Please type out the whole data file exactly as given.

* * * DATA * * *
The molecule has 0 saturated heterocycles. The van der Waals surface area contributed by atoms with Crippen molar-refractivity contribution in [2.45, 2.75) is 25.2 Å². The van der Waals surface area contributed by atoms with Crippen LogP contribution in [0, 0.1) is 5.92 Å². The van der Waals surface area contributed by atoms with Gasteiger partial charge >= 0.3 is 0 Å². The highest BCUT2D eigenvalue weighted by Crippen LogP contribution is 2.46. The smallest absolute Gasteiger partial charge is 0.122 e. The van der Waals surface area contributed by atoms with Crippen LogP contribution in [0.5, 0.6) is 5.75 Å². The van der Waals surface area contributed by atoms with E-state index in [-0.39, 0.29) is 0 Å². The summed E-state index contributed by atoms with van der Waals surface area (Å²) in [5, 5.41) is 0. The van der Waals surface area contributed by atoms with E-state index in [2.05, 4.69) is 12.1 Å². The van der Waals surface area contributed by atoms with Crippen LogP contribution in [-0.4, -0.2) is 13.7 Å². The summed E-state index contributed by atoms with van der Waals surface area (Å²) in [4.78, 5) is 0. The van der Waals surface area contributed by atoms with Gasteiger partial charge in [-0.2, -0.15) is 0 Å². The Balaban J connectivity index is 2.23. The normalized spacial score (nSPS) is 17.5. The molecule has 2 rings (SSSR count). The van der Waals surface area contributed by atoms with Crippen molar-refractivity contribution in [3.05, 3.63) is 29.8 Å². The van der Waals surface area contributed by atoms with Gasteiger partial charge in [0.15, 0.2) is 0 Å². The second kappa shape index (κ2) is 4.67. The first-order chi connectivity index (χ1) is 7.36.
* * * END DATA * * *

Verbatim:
The molecule has 0 saturated heterocycles. The van der Waals surface area contributed by atoms with Crippen molar-refractivity contribution in [2.45, 2.75) is 25.2 Å². The van der Waals surface area contributed by atoms with Crippen LogP contribution in [0, 0.1) is 5.92 Å². The van der Waals surface area contributed by atoms with Gasteiger partial charge >= 0.3 is 0 Å². The highest BCUT2D eigenvalue weighted by Crippen LogP contribution is 2.46. The smallest absolute Gasteiger partial charge is 0.122 e. The van der Waals surface area contributed by atoms with Crippen LogP contribution in [0.5, 0.6) is 5.75 Å². The van der Waals surface area contributed by atoms with E-state index in [-0.39, 0.29) is 0 Å². The summed E-state index contributed by atoms with van der Waals surface area (Å²) in [5, 5.41) is 0. The van der Waals surface area contributed by atoms with E-state index in [2.05, 4.69) is 12.1 Å². The van der Waals surface area contributed by atoms with Crippen LogP contribution in [-0.4, -0.2) is 13.7 Å². The summed E-state index contributed by atoms with van der Waals surface area (Å²) in [4.78, 5) is 0. The van der Waals surface area contributed by atoms with Gasteiger partial charge in [-0.2, -0.15) is 0 Å². The Balaban J connectivity index is 2.23. The normalized spacial score (nSPS) is 17.5. The molecule has 2 rings (SSSR count). The van der Waals surface area contributed by atoms with Crippen molar-refractivity contribution in [3.05, 3.63) is 29.8 Å². The van der Waals surface area contributed by atoms with Gasteiger partial charge in [0.15, 0.2) is 0 Å². The second kappa shape index (κ2) is 4.67. The first-order chi connectivity index (χ1) is 7.36.